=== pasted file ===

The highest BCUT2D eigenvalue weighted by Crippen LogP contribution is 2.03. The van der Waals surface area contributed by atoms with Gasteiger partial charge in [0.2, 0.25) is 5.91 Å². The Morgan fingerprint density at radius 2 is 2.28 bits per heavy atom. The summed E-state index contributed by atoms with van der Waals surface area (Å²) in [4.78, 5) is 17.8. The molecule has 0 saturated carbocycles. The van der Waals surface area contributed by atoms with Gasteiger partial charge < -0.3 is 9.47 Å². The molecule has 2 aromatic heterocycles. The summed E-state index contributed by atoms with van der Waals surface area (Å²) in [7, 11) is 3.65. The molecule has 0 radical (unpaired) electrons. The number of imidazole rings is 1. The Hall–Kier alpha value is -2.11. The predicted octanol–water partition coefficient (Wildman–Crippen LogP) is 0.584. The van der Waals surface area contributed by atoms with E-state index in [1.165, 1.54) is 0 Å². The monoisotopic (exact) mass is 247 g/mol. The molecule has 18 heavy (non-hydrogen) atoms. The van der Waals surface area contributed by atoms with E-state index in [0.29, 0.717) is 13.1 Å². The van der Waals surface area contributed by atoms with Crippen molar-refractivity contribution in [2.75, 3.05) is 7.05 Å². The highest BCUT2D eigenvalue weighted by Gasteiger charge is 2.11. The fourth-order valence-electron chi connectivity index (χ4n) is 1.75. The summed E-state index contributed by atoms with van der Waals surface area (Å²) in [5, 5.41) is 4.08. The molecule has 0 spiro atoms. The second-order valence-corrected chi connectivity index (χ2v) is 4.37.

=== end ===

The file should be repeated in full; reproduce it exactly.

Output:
The highest BCUT2D eigenvalue weighted by Crippen LogP contribution is 2.03. The van der Waals surface area contributed by atoms with Gasteiger partial charge in [0.2, 0.25) is 5.91 Å². The Morgan fingerprint density at radius 2 is 2.28 bits per heavy atom. The summed E-state index contributed by atoms with van der Waals surface area (Å²) in [4.78, 5) is 17.8. The molecule has 0 saturated carbocycles. The van der Waals surface area contributed by atoms with Gasteiger partial charge < -0.3 is 9.47 Å². The molecule has 2 aromatic heterocycles. The summed E-state index contributed by atoms with van der Waals surface area (Å²) in [7, 11) is 3.65. The molecule has 0 radical (unpaired) electrons. The number of imidazole rings is 1. The Hall–Kier alpha value is -2.11. The predicted octanol–water partition coefficient (Wildman–Crippen LogP) is 0.584. The van der Waals surface area contributed by atoms with E-state index in [1.165, 1.54) is 0 Å². The monoisotopic (exact) mass is 247 g/mol. The molecule has 18 heavy (non-hydrogen) atoms. The van der Waals surface area contributed by atoms with E-state index in [0.29, 0.717) is 13.1 Å². The van der Waals surface area contributed by atoms with Crippen molar-refractivity contribution in [2.75, 3.05) is 7.05 Å². The highest BCUT2D eigenvalue weighted by Gasteiger charge is 2.11. The fourth-order valence-electron chi connectivity index (χ4n) is 1.75. The summed E-state index contributed by atoms with van der Waals surface area (Å²) in [5, 5.41) is 4.08. The molecule has 0 spiro atoms. The second-order valence-corrected chi connectivity index (χ2v) is 4.37.